In my experience, a live worm is going to outfish a plastic worm almost every time. We humans are crafty, but perfectly replicating a living, breathing thing artificially is something we have not mastered. Nor are ever likely to. Some fish simply will not fall for anything but the authentic sights, sounds and smells of the real deal. This does not mean that live bait is automatically the winner. There are plenty of other factors that can spoil your fun. For instance, if there was just a mayfly hatch at your local trout stream, you are likely doing yourself no favors by fishing worms under a bobber.
In my experience, bait always seems to work best when water temperatures dip. Many get sluggish once it starts getting colder and they are less apt to chase anything. However, if they find a shiner or minnow struggling on a hook in one spot, many cannot resist the easy meal.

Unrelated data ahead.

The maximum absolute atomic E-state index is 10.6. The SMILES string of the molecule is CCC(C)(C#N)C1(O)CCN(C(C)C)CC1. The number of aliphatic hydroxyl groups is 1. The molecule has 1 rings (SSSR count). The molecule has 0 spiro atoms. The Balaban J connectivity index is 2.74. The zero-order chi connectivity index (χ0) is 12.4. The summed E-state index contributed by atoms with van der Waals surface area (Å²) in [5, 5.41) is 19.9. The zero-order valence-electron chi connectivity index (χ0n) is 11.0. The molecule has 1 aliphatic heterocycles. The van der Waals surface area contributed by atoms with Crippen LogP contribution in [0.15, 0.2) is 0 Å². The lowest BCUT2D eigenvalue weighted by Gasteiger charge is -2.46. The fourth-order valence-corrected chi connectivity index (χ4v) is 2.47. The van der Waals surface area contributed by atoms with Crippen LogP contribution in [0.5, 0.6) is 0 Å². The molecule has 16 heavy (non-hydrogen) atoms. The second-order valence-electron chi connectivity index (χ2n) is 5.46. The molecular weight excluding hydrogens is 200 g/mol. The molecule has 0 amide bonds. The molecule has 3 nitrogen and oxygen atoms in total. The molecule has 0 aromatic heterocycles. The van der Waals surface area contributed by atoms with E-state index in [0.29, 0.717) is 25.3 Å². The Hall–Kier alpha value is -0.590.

Live bait is also more effective when fish are suspended in schools. You may only pull an artificial through the strike zone momentarily on each cast. With a live bait, you can drop your hook right in the prime position and leave it there. The benefit there should be obvious, and it is why using live bait in ice fishing is usually so effective.
Which wins? Live or artificial?
Artificials get huge points for the ability to search for fish quickly and long-lasting durability, but they also lose some for the price and for not being able to completely replicate the real thing. Live bait gets points for almost always being able to grab a fish's attention regardless of conditions, but it loses points for keeping it and storage of unused portions.
Honestly, we would call this one a draw. The effectiveness of both forms of fishing has been proven for hundreds of years now and we do not see it slowing any time soon. In fact, the only reason we can think of for the debate existing is because some anglers invented non-existent style points that shun the live bait side.
We say, use what works for you and what makes you happy and makes the most sense for the situation you are facing. Learning to use both forms effectively will help make you a better angler overall and will deliver lots of big fish memories for years to come!
For more outdoor content from Travis Smola, be sure to follow him on Twitter and check out his Geocaching and Outdoors with Travis YouTube channels.
NEXT: PETA IS NOW GOING AFTER FISHERMEN